Not a fan of french fries

Ted Hamilton

What do some European prisons have in common with Kent State?

Their delicious cuisine.

The university currently – and for some time – has a contract with the food distributor Sodexho. The French corporation provides food to hundreds of schools and universities in the United States and throughout the world; the multinational company also provides food for many prisons in countries such as Australia, Italy, Portugal and others, according to

Sodexho’s dealings with prison systems across the world has sparked student protest at several universities around the country, but Kent State’s administrators still allow the company’s steel-toed boot to rest on Dining Services’ neck. In other words, Sodexho has a total monopoly of the food service on campus. There is no bidding or looking for a cheaper supplier; all managers must succumb and fold to the corporation’s will. There is no giving back to the community by buying from more local suppliers, and there is no money being saved because there is no competition (if I am incorrect, will someone please show me where the university is saving money, and I will apologize) – much like Coca-Cola’s drink monopoly, there are only Sodexho-distributed foods on campus.

Maybe more disturbing is that Sodexho also supplies food for a number of K-12 schools across the country. The same greasy fries, wilted lettuce and fat-filled burgers crowd the chow lines, contributing to the nation’s growing (no pun intended) obesity problem. Too many children in the United States already view the public schooling system as a prison; there is no need to reinforce the stereotype by allowing a multinational corporate giant that supplies food to so many prisons to monopolize school systems and colleges.

Of course if this was a private university, I would probably not be writing about Sodexho, but the fact is that as a public university, Kent State should be doing whatever it can to curb its spending. That does not mean giving presidents $70,000 bonuses or spending an exorbitant amount of money to send an administrator to get a degree from a different college. If public universities want to act like private universities, they should become private and (hopefully) more efficient.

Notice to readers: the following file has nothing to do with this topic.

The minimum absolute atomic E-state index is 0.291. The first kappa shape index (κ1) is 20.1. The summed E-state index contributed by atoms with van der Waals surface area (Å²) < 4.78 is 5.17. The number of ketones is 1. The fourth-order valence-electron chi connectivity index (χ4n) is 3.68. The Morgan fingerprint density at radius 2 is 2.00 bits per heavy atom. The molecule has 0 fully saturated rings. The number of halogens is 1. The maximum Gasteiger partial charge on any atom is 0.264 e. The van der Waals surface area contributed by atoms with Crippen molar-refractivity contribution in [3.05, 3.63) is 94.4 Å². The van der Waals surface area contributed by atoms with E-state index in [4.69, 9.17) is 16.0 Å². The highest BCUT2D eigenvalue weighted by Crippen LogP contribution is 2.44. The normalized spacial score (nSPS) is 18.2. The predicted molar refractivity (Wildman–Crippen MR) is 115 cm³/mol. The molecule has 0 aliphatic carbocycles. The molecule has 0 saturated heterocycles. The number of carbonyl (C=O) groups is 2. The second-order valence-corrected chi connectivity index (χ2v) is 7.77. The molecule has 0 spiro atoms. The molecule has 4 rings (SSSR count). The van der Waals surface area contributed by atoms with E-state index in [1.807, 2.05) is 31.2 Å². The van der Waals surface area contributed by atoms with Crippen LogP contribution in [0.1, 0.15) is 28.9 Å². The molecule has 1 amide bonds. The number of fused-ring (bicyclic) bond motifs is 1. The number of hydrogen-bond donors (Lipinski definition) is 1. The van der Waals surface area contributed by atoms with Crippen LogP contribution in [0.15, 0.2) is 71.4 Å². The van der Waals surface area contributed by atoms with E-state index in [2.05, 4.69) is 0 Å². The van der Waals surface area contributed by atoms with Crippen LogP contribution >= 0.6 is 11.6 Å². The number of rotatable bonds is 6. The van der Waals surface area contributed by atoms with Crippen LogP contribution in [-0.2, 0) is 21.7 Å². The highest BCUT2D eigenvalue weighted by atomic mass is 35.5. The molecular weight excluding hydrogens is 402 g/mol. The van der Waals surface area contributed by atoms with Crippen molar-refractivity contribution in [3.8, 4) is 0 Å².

As a libertarian and supporter of private schools, I was disgusted when I learned of George Washington University’s deal with Sodexho. According to a video on YouTube by Vice President Anthony Baumann of the GWU College Libertarians, his university requires freshman to spend $1,400 of their $3,400 food plan at on-campus Sodexho locations. Baumann calls it an “issue of practicality” and a rule that’s in place because the corporation does not “make enough money by doing a good business.”

It is surprising Sodexho’s shady business dealings (I will spare the company some face and not even bring up its hospital cleaning racket) have not been paraded in the Stater more often. As the watchdog of Kent State, it is the job of student media to keep the campus informed on matters involving the university – like when a company has its clawed hand around Dining Services’ collective neck, shaking it up and down to extract as much money from students as possible.

So there you have it. Do not blame the managers of Eastway Café, Stewart’s Café or Prentice Café for the food; blame the higher-ups for forcing them to order all of their food from a huge French monopoly that serves prisoners right along with students. In retrospect, we might enjoy the same food European prisoners do, but there is less of a chance of being shanked in the cafeterias.

Ted Hamilton is a senior magazine journalism major and columnist for the Daily Kent Stater. Contact him at [email protected].